The second part of the system is the tool kit itself. The Backcountry Research Tulbag is what I use to carry my tool kit components in. It meets the requirement of fitting in my jersey pocket. The Tulbag has an anti-slip or a grip side to it that keeps the tool kit in your pocket no matter how rough the road or trail gets.

Bike Repair Kit

The items that I have selected for my style of riding might be different from yours. If you carry something different that is great. I had to put a lot of thought into what I was going to carry in the kit. Remember the same kit had to fit in my jersey pocket and it had to work with both road and off-road riding.

The components in the kit:

Bicycle multi-tool- I use the Crank Brothers 17 tool. The brand is not important. What is important is that you have the tools needed for your bike and know how to use them.

Multi-tool- I use a Leatherman Micra. It has all the tools I can think that I would ever need in a tool kit.

Tire Boot- Park Tools tire boot. Yes, a dollar or an energy bar wrapper will work! But the Park tire boot will hold up better in off-road conditions.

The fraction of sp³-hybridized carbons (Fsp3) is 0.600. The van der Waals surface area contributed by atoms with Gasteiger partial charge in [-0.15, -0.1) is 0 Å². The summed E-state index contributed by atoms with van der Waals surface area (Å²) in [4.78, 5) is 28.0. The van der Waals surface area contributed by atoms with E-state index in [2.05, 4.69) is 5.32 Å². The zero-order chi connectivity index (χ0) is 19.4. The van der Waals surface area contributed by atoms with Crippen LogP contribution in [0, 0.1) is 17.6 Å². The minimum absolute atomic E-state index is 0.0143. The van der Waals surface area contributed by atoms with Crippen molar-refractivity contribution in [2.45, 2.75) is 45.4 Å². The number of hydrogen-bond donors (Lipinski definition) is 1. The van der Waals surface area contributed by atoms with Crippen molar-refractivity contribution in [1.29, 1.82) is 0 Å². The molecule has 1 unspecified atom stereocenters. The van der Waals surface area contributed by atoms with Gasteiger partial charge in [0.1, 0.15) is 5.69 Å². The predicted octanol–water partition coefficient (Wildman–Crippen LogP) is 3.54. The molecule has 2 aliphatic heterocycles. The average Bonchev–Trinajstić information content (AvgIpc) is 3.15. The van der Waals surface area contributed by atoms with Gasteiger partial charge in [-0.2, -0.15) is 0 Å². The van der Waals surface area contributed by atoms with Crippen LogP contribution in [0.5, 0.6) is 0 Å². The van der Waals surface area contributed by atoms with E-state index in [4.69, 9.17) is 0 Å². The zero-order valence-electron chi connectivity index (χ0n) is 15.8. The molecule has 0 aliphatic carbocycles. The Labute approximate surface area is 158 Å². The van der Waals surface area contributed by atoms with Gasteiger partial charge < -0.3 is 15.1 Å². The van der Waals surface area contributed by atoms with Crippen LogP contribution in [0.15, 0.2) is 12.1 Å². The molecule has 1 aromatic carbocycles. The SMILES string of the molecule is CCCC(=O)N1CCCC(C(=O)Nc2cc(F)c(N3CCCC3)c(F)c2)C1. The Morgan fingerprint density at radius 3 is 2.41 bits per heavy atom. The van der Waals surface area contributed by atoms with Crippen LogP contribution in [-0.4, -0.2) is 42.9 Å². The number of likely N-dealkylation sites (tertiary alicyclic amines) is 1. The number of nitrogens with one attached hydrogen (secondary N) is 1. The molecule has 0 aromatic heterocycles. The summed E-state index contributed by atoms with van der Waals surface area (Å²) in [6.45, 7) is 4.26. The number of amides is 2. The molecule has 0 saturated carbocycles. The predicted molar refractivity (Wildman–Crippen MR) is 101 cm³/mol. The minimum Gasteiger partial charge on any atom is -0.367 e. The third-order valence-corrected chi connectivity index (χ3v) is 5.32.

Co2 Cartridge and Inflator- I wrap a couple of feet of 100mph aka duct tape around the cartridge. I can use it to make a tire boot or treat a blister on the back of a heel. The uses are endless. I could use a smaller inflator head but I have this one and it works.

Zip Ties- Just like duct tape you can fix about anything with a few zip ties. One I had not thought about but I have had it happen to me before is that the freehub breaks. You can zip tie the cassette to your spokes so it will turn with the wheel and just not spin-free.

Chain oil
Quick links and section of chain
Chain Pin
Presta Adapter

Glueless Patch Kit- I use the Park glueless patch kit. Tip Use your tire lever to smooth the patch and put pressure on the patch. Wait a few minutes to let it set before putting air in the tube.

Adding a mini-pump to this system should round out the kit. This system should take care of all the repairs that you would need to make from that hour's ride on your favorite trail or that training ride on the road. Since I do not ride tubeless or disk brake set-ups you will need to make adjustments for that. I would like to hear what they are so please post in the comments section.

Without a doubt the best tool you can care with you is knowledge. Learn how to make repairs in the field. Find a Park Tool School at your local shop or REI Has basic repair classes just to name a few.

I will follow up with another post that will add to this kit for all-day epics, touring, and bikepacking.